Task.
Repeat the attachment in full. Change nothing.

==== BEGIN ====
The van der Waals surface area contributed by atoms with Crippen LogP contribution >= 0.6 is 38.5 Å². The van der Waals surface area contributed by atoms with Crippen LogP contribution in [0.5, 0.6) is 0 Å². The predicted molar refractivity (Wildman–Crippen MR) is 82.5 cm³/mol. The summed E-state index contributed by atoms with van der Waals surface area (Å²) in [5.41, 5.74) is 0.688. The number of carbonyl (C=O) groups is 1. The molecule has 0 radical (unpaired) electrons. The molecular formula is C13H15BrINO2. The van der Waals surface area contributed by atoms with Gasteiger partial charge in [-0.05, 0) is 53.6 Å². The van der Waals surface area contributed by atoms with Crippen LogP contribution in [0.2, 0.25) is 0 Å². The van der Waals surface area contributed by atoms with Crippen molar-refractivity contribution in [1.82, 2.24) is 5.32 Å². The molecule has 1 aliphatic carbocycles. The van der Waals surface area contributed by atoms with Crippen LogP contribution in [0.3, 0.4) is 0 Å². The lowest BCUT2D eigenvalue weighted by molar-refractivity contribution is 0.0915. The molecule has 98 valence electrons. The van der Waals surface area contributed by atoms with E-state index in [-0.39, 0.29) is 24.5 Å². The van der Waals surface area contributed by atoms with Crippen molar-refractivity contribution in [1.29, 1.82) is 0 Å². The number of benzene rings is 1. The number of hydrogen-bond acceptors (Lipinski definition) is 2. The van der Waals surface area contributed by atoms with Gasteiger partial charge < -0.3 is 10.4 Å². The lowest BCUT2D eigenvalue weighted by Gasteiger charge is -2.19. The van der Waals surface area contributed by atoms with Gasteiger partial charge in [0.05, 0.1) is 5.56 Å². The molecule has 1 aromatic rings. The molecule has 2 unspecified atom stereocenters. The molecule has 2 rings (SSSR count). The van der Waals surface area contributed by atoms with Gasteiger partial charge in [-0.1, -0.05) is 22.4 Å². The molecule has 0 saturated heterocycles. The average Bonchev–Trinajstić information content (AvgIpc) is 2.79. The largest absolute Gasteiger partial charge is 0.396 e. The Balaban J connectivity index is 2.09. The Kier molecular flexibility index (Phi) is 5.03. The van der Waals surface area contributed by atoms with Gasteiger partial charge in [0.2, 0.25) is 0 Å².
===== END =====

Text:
The van der Waals surface area contributed by atoms with Crippen LogP contribution >= 0.6 is 38.5 Å². The van der Waals surface area contributed by atoms with Crippen LogP contribution in [0.5, 0.6) is 0 Å². The predicted molar refractivity (Wildman–Crippen MR) is 82.5 cm³/mol. The summed E-state index contributed by atoms with van der Waals surface area (Å²) in [5.41, 5.74) is 0.688. The number of carbonyl (C=O) groups is 1. The molecule has 0 radical (unpaired) electrons. The molecular formula is C13H15BrINO2. The van der Waals surface area contributed by atoms with Gasteiger partial charge in [-0.05, 0) is 53.6 Å². The van der Waals surface area contributed by atoms with Crippen LogP contribution in [0.2, 0.25) is 0 Å². The van der Waals surface area contributed by atoms with Crippen molar-refractivity contribution in [1.82, 2.24) is 5.32 Å². The molecule has 1 aliphatic carbocycles. The van der Waals surface area contributed by atoms with Crippen LogP contribution in [0.3, 0.4) is 0 Å². The lowest BCUT2D eigenvalue weighted by molar-refractivity contribution is 0.0915. The molecule has 98 valence electrons. The van der Waals surface area contributed by atoms with E-state index in [-0.39, 0.29) is 24.5 Å². The van der Waals surface area contributed by atoms with Crippen molar-refractivity contribution in [1.29, 1.82) is 0 Å². The number of benzene rings is 1. The number of hydrogen-bond acceptors (Lipinski definition) is 2. The van der Waals surface area contributed by atoms with Gasteiger partial charge < -0.3 is 10.4 Å². The lowest BCUT2D eigenvalue weighted by Gasteiger charge is -2.19. The van der Waals surface area contributed by atoms with Gasteiger partial charge in [0.05, 0.1) is 5.56 Å². The molecule has 1 aromatic rings. The molecule has 2 unspecified atom stereocenters. The molecule has 2 rings (SSSR count). The van der Waals surface area contributed by atoms with Gasteiger partial charge in [-0.1, -0.05) is 22.4 Å². The molecule has 0 saturated heterocycles. The average Bonchev–Trinajstić information content (AvgIpc) is 2.79. The largest absolute Gasteiger partial charge is 0.396 e. The Balaban J connectivity index is 2.09. The Kier molecular flexibility index (Phi) is 5.03. The van der Waals surface area contributed by atoms with Gasteiger partial charge in [0.2, 0.25) is 0 Å².